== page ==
Candidates need realism in their job interviews. You shouldn’t drive them away with disaster scenarios, but you shouldn’t leave them with a false impression, either. Champion what’s great about your organization and highlight recent challenges. This establishes a crucial sense of trust and helps an applicant make an informed decision. In other words, transparency is an absolute necessity.

5. Embrace technology

Candidates job hunt, research, compare, apply and even interview from the comfort of their phone. They expect the same level of convenience from their prospective employer’s tech as they do at home. But according to a OnePoll survey, 77% of employees are frustrated by outdated tech at work. Competitive organizations have to overcome this trend.""

For recruiters, the right tech’s a lifeline. We need effective talent acquisition tools to find, track and communicate with top talent. No candidate should ever sit in limbo, even if it’s decided they’re not the best fit. It’s impossible to rise above the pack in this job market with outdated systems holding you back.

6. Properly equip recruiters

Hiring managers should be equipped with the knowledge of the latest recruitment trends and challenges. Often, this will be a team effort, even before a job is posted. If a job description misses the mark, a recruiter is liable to waste time in a wild goose chase when they could’ve been focused on meaningful requisitions.

7. Analyze data

Recruitment lives off data. It helps us answer questions like:

  • “Where are we losing candidates?”
  • “What are applicants asking for?”
  • “What’s our most popular job posting?”
  • “How many candidates apply multiple times?”
  • “How long did it take us to fill this position previously?”

In many ways, the primary function of our job is reviewing data. We use it to enhance our practice and overcome unexpected obstacles.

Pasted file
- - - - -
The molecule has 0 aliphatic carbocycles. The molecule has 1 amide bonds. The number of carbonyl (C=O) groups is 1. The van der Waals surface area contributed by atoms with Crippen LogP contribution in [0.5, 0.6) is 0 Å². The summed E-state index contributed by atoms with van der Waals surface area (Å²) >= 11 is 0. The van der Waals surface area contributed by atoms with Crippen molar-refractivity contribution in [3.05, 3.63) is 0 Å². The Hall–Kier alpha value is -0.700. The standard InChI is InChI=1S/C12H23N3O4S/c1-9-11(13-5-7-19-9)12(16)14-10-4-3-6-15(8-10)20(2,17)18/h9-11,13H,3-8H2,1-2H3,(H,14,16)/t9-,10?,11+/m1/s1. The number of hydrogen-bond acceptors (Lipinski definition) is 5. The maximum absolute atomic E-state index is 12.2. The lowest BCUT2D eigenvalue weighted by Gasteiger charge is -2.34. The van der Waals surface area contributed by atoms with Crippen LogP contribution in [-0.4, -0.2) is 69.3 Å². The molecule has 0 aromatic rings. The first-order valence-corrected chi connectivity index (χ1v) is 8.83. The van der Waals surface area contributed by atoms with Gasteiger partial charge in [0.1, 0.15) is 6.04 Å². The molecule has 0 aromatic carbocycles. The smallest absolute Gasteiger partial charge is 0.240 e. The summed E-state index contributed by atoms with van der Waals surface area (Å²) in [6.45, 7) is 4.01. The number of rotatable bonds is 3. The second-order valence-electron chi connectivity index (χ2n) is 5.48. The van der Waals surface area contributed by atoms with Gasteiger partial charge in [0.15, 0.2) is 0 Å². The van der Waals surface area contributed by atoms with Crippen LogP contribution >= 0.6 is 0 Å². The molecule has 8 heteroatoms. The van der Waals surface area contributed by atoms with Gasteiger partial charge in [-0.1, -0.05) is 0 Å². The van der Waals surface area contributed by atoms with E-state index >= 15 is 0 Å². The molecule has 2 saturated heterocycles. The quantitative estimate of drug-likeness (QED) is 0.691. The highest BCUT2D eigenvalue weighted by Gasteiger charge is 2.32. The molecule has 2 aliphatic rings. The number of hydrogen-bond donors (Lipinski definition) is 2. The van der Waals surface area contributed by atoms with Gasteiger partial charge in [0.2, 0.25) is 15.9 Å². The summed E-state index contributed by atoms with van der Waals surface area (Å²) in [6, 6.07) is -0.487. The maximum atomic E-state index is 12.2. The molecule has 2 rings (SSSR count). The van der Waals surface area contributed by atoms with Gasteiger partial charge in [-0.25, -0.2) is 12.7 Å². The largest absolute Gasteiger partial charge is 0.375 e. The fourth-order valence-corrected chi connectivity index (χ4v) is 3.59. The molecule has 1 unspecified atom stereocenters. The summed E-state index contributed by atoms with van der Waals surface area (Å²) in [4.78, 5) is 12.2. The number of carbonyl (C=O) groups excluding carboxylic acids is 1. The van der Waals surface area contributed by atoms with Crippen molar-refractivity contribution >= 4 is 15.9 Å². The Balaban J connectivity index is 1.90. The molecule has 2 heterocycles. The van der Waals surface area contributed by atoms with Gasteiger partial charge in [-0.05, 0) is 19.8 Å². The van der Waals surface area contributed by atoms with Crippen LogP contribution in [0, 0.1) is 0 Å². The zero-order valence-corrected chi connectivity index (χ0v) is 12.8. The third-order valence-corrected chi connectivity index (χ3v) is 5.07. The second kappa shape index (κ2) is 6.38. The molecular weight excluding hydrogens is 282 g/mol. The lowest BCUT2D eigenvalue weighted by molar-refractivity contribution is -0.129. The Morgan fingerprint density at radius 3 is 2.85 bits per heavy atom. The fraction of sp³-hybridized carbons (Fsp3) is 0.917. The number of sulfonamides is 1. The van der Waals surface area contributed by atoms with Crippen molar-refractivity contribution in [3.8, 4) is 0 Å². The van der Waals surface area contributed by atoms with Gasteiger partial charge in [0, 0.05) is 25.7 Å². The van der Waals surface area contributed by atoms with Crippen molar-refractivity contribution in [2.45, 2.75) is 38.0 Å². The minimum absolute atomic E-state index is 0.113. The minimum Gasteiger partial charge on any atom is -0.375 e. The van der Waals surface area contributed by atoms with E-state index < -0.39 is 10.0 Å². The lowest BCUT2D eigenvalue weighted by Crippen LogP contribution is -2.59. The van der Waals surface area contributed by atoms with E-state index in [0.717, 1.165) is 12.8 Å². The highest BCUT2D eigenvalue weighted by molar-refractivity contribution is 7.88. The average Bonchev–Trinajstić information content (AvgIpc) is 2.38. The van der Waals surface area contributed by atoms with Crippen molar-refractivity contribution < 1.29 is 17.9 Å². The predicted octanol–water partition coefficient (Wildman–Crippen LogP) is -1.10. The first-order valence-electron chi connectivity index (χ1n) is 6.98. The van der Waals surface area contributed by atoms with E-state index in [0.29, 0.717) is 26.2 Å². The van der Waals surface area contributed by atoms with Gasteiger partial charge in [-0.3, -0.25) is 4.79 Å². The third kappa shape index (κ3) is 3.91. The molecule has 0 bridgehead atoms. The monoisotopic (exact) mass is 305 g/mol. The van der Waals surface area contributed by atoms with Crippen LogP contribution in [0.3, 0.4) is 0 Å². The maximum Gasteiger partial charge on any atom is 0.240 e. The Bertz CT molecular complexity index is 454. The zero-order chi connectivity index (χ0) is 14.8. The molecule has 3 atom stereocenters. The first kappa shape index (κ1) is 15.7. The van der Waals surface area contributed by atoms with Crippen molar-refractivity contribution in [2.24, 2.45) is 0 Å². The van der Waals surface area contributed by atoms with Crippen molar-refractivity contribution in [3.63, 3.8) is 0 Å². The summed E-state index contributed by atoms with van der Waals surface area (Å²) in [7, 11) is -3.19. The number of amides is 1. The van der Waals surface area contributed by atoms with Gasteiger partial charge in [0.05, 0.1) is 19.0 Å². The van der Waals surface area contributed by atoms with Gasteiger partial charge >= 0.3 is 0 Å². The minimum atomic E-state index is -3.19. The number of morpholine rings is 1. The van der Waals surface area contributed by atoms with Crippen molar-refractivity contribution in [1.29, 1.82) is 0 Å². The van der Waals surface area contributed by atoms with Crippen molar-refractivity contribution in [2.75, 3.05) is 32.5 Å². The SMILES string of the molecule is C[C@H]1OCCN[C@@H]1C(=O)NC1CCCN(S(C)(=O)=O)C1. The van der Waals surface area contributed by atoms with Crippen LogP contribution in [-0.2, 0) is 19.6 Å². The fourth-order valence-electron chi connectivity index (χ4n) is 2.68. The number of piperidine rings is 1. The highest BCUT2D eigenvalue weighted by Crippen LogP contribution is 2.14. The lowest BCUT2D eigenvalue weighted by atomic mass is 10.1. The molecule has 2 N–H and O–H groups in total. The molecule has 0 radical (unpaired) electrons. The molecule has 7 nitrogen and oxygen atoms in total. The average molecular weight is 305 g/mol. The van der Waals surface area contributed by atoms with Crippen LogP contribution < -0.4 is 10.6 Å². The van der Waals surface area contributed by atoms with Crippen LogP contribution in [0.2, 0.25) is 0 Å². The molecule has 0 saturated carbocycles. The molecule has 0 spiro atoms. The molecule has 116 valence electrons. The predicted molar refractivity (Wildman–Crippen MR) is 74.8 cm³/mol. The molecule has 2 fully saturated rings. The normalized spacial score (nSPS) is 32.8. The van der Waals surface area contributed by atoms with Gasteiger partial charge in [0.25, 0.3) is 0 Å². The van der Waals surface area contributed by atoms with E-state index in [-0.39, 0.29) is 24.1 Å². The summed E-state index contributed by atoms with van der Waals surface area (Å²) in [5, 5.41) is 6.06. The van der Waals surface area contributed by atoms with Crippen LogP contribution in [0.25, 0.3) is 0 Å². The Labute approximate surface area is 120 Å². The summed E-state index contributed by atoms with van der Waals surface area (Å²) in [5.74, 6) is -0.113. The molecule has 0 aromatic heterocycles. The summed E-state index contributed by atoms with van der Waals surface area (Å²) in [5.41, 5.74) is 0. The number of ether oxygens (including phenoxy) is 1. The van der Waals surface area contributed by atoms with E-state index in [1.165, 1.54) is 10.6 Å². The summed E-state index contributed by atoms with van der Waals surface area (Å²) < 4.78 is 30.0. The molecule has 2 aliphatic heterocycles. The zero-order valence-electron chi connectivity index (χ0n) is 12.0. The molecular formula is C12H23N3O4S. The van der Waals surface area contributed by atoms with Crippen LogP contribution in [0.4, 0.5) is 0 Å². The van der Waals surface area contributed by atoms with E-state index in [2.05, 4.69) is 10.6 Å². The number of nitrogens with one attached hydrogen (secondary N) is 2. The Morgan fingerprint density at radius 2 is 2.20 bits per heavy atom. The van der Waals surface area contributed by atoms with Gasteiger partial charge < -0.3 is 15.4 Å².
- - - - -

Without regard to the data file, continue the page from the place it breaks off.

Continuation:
And this process isn’t instant. Talent acquisition is a process of constant enhancement. If it’s a struggle to fill a specific role, in-depth data helps us understand what’s clicking.

It even helps an individual hiring manager better themselves. Maybe there’s a problem with their interview approach, or maybe a candidate’s put off by a specific expectation they discover later in the hiring process. Data helps uncover these blind spots.

8. Expect change

Remember, candidates want to be heard. A great recruiter is a great listener. Embrace change and always be willing to adjust your strategy based on what you hear. What talent wants today might change tomorrow. Embrace it, and be proactive.

Explore Paycom’s easy-to-use app to learn how it simplifies HR for talent acquisition and more! To hear more from me and my colleagues about the ever-changing job market, listen to this HR Break Room episode!

DISCLAIMER: The information provided herein does not constitute the provision of legal advice, tax advice, accounting services or professional consulting of any kind. The information provided herein should not be used as a substitute for consultation with professional legal, tax, accounting or other professional advisers. Before making any decisions or taking any action, you should consult a professional adviser who has been provided with all pertinent facts relevant to your particular situation and for your particular state(s) of operation.

About the author
Author picture, Tiffany McGowen
Tiffany McGowen
Tiffany McGowen, Paycom’s Vice President of Recruiting, is responsible for the oversight of staffing corporate headquarters and growing the nationwide sales force. She has more than 10 years of recruiting experience, ranging from executive-level talent to interns, with a specialty in sales professionals. Passionate about motivation, McGowen is constantly on a coast-to-coast hunt for the best and brightest talent in every market.